Gov. Ron DeSantis made his White House bid official Wednesday, announcing a 2024 presidential run in an online discussion with Elon Musk that ended months of speculation and set up a clash with former President Donald Trump.
As he entered a growing Republican primary field, DeSantis, 44, pledged to be an “energetic executive” who “will get the job done” as president to rein in government agencies that “are totally out of control.”
“These past few years have given me a new appreciation for the fragility of our freedoms,” DeSantis said during an appearance on Twitter Spaces with Musk, the billionaire owner of the social-media site.
DeSantis said one of his priorities as president would be an “overhaul” of agencies that oversaw the response to the COVID-19 pandemic. His criticism of lockdowns and vaccination mandates has helped build his national political reputation with conservatives.
DeSantis, whose team filed campaign paperwork earlier in the day with the Federal Election Commission, also used the online announcement to criticize the “legacy” media and “elites” whose “assumptions are never challenged.”
Shortly before the interview with Musk, DeSantis signed a wide-ranging elections bill (SB 7050) that included changing Florida’s resign-to-run law so that he could run for president without having to submit his resignation as governor.
But the online event was delayed about 20 minutes as demand strained the Twitter Spaces servers — leading DeSantis’ opponents to mock the campaign launch.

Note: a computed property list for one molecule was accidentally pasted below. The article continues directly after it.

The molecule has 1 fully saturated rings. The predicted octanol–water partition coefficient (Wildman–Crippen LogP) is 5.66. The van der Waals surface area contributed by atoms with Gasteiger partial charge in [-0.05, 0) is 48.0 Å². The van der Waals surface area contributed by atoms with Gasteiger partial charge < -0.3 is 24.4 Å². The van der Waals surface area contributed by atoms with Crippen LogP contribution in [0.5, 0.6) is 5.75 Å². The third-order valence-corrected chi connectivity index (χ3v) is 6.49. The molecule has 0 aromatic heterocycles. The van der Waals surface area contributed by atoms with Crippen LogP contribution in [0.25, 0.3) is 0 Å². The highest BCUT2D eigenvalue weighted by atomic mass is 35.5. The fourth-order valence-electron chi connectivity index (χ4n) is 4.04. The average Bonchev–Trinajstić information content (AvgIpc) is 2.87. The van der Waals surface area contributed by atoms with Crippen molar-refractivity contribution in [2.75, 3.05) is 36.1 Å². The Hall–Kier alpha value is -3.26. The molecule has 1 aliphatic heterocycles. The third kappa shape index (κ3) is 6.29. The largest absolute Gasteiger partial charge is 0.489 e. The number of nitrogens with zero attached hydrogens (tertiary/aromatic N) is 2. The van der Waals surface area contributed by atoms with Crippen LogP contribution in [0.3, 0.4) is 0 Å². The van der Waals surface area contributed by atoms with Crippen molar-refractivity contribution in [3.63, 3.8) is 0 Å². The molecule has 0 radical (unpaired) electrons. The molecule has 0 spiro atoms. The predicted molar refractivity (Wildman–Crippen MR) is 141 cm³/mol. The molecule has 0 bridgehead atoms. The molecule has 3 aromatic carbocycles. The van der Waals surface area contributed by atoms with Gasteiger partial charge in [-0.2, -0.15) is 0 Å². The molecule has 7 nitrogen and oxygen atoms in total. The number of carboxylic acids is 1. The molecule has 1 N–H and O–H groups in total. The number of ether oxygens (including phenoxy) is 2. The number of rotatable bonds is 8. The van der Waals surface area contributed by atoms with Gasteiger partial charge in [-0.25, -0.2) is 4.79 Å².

President Joe Biden tweeted a link to his campaign website with the line, “This link works.“
Trump’s campaign also took aim at DeSantis: “Glitchy. Tech issues. Uncomfortable silences. A complete failure to launch. And that’s just the candidate!” the Trump campaign said in a release.
Early polls have shown Trump leading DeSantis in the Republican primary fight, with other GOP candidates further behind. Trump, whose endorsement helped DeSantis get elected governor in 2018, contends DeSantis is being “disloyal” by mounting a challenge.
Trump has long viewed DeSantis as his top primary rival and has used his Truth Social online site to insult and criticize DeSantis, including taunting the governor as Ron DeSanctimonious, which is often shortened to DeSanctus.
DeSantis didn’t directly address Trump during Wednesday’s interview with Musk and mostly has maintained a hands-off approach amid the barrage of insults. But without invoking Trump’s name, DeSantis has criticized the former president and current Florida resident over an indictment on criminal charges related to paying a porn star to keep quiet about an alleged affair.
More recently, DeSantis went after Trump’s pandemic response, telling the Florida Family Policy Council on Saturday, “We can never allow Warp Speed to trump informed consent in this country ever again.” Trump’s push for a COVID-19 vaccine was dubbed “Operation Warp Speed.”